Hands-on History: Kingman students learn layers of the past

Early American History students participate in a mock archaeological dig at Kingman Academy of Learning High School Thursday. (JC AMBERLYN/Miner)

Early American History students participate in a mock archaeological dig at Kingman Academy of Learning High School Thursday. (JC AMBERLYN/Miner)

KINGMAN - Donna McCarthy wasn't about to let the financial constraints within the Kingman Academy of Learning school district keep her history students from experiencing an archaeological dig.

"With the budget issues we have these days, there's no money to go to real archaeological sites," said McCarthy, a teacher at the high school. "So we created our own. I think it's important to make history real and relevant, not just something students read about in books.

"When they're actually doing something, they discover new things."

The 36 students in McCarthy's Early American History class gathered behind the high school for three class periods recently as they scraped dirt, sifted rocks and gently uncovered seashells, beads, pottery pieces, turquoise, animal bones and parrot feathers. They also unearthed rusted metal items buried on top of the artifacts, signifying pioneers who moved here later.

McCarthy buried the items to show students what might be found at an actual excavation site of the Anasazi people, who were the ancestors of today's Native Americans in northern Arizona. With each discovery, students were required to map the item's location on the grid and take photographs to show what it looked like in the dirt.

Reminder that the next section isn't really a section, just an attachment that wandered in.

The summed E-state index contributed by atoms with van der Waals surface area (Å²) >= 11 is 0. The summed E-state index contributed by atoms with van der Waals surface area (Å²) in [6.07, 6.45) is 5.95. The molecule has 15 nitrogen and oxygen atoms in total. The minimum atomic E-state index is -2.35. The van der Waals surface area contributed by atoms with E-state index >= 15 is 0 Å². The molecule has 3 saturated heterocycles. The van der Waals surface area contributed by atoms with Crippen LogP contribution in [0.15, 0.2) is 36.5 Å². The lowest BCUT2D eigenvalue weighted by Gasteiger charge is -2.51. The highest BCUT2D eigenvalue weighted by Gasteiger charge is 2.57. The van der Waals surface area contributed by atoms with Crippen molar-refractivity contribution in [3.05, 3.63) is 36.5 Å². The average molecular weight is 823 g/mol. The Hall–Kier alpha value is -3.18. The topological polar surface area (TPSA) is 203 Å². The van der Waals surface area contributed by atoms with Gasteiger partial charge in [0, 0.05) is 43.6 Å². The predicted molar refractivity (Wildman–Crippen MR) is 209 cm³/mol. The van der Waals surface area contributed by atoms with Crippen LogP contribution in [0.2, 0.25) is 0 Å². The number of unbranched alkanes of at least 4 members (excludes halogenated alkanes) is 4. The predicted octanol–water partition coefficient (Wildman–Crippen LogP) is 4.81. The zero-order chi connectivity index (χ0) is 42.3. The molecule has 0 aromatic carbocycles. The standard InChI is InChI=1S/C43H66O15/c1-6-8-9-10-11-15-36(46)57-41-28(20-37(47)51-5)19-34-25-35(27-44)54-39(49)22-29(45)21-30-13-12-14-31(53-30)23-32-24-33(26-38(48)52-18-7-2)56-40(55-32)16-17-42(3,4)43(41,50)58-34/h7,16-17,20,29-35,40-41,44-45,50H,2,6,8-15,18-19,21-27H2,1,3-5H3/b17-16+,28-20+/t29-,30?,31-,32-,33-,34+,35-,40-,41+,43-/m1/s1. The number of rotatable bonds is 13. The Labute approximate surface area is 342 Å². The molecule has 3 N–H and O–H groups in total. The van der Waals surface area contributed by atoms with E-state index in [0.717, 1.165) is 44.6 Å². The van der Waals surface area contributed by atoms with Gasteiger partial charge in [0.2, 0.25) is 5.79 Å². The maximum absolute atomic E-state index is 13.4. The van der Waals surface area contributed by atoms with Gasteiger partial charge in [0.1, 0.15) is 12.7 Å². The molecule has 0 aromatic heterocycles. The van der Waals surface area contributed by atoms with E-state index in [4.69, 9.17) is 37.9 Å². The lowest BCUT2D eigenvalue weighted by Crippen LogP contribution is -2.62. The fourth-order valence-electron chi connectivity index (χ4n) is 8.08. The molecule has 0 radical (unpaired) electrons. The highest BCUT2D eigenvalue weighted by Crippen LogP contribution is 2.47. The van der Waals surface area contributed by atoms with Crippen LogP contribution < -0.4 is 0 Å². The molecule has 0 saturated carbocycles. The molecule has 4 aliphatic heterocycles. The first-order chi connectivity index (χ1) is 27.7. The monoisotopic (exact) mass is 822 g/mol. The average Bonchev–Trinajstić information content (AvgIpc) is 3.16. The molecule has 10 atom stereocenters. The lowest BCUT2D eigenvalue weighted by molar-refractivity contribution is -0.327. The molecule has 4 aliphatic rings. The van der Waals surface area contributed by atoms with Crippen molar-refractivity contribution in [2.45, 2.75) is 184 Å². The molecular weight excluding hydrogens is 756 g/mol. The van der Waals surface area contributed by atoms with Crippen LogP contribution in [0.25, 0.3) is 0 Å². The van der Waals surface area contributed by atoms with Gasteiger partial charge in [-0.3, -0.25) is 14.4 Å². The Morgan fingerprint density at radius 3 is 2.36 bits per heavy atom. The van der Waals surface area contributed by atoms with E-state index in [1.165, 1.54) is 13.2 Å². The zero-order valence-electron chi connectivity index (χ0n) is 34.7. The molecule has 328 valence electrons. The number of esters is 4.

The history section also included classroom lessons on archaeology, carbon dating and forensic police work. After the high-schoolers finished their work, the items were re-buried so the district's fourth-grade students could experience the dig, which is a first for KAOL.

Tess Axen, a 17-year-old exchange student from Stockholm, Sweden, worked two sections of dirt with her partner, Matthew Hudson, and found pottery pieces and an animal skull. Axen, who has been here about a month, said only the biggest events in American history - especially World War II - are studied in her country.

"I knew nothing about the Native Americans, and this is very interesting," said Axen. "It's really fun to do practical things like digging for artifacts. We wouldn't do anything like this in Sweden, and I was excited when I heard about it because it's so different from what we do there."

Nearby, Mathew Larke, 17, mapped out the location on paper of the pottery pieces he and his teammates, Trace Roby and Daniel Wright, had just revealed as they swept dirt away with paintbrushes. Larke said they were learning what archaeologists actually do and how backbreaking and painstaking the work can be for them.

"It's fun to locate the artifacts and figure out what they are," said Larke. "Before we started this dig, I didn't think I'd be too into doing it.

"Being an archaeologist is not as glamorous as the movies show it to be, like Indiana Jones, but it is interesting and I'm enjoying it."